Bloomberg has been tracking Model 3 production as closely as it can using estimation methods like VIN registrations and social media posts, and the production estimate for total number of Model 3 units made as on September 2, 2018, stands at 81,965.
Interestingly, the tracker shows that, while production estimates shot up to over 5,000 in early August and peaked at 6,278 during the week of August 20, it dropped down to 4,588 the following week and is now slightly up to 4,838 for the current week.
Assuming that Tesla is averaging 5,000 cars a week, it could mean that August production successfully crossed the 20,000 mark – or very close to it at worst. If Tesla can hold on to that over September, it could mean breaching a 60,000 production mark for the third quarter (Q3). Tesla’s own guidance for Q3 is 50,000 to 55,000 cars, which we think the company will beat by a significant margin.
Holding 20,000 for September (we think it will be higher) means that Tesla will be producing its 100,000th Model 3 sometime during the second half of September 2018. That’s going to be a massive achievement for Tesla and for the EV case. That number will cover between 20% and 25% of the reservations made since the Model 3 was open to bookings.
Of course, this is just based on Bloomberg’s and our own estimates. One crowdsourced project started by “Troy/Teslike” that covers the Tesla Motors Club and Tesla Model 3 Owners Club estimates 51,821 Model 3s to be produced in Q3.
We’re going with our own 60,000+ estimate but, either way, even hitting the 50,000+ range will definitely be an accomplishment worth noting.
That sets the bar really high for Tesla to push things even further in Q4.
Per the fourth chart above, the jump from Q2 (33,000) to Q3 (51,821) represents a 57% production ramp. A repeat might not be possible considering that Model 3 production is already quite stretched. However, new efficiencies introduced in the assembly lines could give them some added production capacity. A 10% production efficiency over the 60,000 estimate will put our Q4 estimates at 66,000 units; at the 51,821 figure estimated by the crowdsourcing effort it will be 57,000.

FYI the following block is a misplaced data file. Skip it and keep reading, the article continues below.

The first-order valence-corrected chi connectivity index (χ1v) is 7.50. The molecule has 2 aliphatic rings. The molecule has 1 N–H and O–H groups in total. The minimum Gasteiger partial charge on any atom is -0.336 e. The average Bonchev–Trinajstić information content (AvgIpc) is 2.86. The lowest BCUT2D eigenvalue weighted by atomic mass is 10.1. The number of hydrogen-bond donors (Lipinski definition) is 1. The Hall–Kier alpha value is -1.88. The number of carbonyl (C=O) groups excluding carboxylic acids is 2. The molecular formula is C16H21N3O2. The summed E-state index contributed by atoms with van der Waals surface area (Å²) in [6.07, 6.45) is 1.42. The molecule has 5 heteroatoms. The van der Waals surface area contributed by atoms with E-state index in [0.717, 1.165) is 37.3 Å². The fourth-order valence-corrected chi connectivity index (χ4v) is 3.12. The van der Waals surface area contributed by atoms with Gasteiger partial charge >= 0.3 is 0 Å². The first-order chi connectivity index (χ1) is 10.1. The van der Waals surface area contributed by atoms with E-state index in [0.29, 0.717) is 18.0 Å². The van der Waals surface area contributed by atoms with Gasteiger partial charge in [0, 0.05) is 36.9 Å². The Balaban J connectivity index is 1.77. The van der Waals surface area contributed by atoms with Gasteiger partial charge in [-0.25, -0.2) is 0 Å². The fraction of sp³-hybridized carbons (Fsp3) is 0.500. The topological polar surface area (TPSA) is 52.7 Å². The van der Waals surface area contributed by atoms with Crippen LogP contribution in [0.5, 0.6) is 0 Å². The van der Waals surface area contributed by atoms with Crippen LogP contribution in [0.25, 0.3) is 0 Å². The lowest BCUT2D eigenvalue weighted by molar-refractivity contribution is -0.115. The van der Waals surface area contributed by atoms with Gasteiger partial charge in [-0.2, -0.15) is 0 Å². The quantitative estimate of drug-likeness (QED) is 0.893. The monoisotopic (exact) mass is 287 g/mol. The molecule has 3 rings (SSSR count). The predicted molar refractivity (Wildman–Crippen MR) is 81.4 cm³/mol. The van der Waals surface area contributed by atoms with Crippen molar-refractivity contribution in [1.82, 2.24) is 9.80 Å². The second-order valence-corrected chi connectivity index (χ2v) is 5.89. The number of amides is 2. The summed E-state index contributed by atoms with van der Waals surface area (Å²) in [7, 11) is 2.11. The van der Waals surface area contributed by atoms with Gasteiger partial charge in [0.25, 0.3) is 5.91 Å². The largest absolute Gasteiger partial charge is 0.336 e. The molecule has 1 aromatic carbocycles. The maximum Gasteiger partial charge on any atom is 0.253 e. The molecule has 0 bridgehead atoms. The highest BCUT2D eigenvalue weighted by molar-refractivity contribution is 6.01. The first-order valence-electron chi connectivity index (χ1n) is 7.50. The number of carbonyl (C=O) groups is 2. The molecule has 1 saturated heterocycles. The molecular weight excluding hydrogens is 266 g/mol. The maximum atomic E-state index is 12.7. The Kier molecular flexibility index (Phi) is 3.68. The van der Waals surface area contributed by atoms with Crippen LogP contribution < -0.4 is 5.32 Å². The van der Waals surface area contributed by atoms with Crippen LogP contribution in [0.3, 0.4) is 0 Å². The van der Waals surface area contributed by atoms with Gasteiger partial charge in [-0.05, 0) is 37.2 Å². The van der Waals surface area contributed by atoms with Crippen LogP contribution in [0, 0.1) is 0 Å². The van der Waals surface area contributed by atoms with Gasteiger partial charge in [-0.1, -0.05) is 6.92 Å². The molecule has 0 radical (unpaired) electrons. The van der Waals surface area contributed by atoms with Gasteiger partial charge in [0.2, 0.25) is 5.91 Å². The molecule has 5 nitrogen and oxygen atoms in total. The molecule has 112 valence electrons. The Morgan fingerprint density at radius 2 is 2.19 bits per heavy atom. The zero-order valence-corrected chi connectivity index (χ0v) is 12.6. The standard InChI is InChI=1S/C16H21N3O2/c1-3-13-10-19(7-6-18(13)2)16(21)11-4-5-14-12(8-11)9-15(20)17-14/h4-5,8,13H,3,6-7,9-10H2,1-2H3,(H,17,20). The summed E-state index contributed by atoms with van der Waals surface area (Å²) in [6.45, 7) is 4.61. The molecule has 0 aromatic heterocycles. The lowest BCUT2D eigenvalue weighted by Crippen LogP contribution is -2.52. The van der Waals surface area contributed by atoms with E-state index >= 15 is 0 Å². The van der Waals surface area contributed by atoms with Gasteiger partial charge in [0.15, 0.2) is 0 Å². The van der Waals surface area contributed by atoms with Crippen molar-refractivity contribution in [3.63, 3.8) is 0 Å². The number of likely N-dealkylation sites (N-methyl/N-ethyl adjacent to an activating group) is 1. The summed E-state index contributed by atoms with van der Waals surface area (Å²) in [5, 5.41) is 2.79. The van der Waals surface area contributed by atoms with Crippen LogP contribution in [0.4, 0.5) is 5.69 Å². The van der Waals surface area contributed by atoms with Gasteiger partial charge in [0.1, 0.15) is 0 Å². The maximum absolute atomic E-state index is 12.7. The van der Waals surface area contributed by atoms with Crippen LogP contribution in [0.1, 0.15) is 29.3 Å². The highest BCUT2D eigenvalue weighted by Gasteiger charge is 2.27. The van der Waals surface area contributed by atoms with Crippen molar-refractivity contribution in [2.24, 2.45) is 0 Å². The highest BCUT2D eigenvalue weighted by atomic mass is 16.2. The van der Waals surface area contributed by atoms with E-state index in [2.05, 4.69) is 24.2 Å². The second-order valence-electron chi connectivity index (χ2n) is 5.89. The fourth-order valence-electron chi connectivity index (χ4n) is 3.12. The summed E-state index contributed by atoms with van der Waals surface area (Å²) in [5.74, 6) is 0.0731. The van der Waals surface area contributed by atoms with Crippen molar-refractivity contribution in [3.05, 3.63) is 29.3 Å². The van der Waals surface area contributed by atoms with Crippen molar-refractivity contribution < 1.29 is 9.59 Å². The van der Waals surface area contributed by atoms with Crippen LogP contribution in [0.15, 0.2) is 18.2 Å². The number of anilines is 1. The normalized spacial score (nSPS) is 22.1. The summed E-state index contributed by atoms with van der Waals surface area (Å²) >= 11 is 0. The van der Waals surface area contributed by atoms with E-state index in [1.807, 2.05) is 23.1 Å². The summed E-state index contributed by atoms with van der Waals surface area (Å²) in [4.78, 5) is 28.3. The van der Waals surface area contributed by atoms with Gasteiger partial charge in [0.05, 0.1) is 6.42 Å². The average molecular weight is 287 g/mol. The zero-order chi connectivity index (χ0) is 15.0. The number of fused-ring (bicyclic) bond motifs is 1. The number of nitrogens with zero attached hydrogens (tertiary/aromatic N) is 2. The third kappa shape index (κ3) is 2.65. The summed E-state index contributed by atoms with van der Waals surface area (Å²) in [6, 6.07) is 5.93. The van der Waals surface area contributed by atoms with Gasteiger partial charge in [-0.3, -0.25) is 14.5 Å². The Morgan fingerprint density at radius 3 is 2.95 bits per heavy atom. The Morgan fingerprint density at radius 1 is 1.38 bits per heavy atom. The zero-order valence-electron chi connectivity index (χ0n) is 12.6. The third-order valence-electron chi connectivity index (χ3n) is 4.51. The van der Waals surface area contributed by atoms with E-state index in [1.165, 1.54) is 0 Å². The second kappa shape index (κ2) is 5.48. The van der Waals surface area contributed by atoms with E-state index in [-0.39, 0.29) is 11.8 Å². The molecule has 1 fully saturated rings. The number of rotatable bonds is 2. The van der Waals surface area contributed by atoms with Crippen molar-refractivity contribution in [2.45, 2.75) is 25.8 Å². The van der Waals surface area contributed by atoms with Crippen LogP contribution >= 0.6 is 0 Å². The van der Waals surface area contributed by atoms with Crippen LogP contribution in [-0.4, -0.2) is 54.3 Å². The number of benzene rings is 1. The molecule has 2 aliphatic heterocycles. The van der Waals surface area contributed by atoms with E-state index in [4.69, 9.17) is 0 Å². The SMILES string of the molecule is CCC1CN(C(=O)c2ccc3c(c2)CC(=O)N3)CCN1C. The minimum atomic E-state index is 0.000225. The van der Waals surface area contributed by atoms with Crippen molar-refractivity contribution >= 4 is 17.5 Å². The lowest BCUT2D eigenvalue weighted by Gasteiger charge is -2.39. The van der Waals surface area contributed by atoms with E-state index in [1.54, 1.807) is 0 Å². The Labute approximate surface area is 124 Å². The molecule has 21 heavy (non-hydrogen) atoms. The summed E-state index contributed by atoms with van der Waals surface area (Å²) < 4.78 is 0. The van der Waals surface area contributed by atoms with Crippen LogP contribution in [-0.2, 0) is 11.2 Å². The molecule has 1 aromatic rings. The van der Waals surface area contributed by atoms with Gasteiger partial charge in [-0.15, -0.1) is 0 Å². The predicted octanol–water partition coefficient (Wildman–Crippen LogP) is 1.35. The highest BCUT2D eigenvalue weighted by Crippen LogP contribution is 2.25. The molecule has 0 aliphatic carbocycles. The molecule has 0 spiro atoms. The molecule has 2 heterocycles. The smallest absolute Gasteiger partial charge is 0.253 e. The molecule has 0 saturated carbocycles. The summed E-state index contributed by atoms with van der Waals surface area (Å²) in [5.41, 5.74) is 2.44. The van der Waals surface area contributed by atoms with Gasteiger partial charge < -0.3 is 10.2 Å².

As such, Model 3 production numbers in Q4 are expected to be between 57,000 and 66,000 units. We think it will be closer to 66,000 units or beyond, as long as Tesla hits the 60,000+ goal in Q3.
But what if you wanted to be really optimistic and take that production efficiency factor up to 33% or more, as Tesla earlier this year indicated has been achieved with Model S and Model X?
“For example, the number of labor hours needed to complete a Model S or Model X vehicle has decreased. Whereas before, it took three shifts with considerable overtime to produce 100,000 Model S and X vehicles, now it can be done with only two shifts and minimal overtime.”
If we take the 60,000 figure for Q3 and add a 33% increase, we arrive at an estimate of nearly 80,000 Model 3 units produced for Q4. However, we have to keep in mind that any efficiencies unearthed during all the years that the Model S and Model X have been in production will have already been brought over to the Model 3 assembly line. So, we think that a 10% increase is more realistic because in a recent YouTube interview Musk clearly said that there was still a lot of opportunity to reduce per-car production time.
That being said, Tesla has already said it is targeting 10,000 cars a week by the end of the year, but later changed that to “sometime next year.” If they have to do that without affecting Model S and Model X production, it would mean GA3 and GA4 both operating at full capacity of 5,000 cars per week each, which will be a hard feat to achieve while keeping a check on safety and quality. Tesla said this at the beginning of August:
“No production target is more important than sustained quality, which is why every vehicle we produce goes through a thorough set of measurements and tests before it reaches the customer. Model 3 quality continues to improve every month and is already on par with Model S and X.”
The only reason Tesla may not meet our higher-end estimates is if it deliberately slows down the line to make sure it can handle the rigorous self-imposed quality tests at the same pace as general assembly. That could be one reason why Bloomberg’s numbers for the past two weeks are much lower than the 6,278 peak production number that Model 3 achieved that one week in August.
In summary, Model 3 production estimates for Q3 currently stand at between 51,000 and 60,000+, and Q4 estimates at 57,000 to 66,000+. But we won’t be surprised if Tesla beats those numbers for both quarters if they figure out how to speed up the quality checks without compromising on thoroughness.
Either way, we’re confident that the 100,000th Model 3 from Tesla will be rolling out of the Fremont factory within the next 3-4 weeks. Let’s wait and see.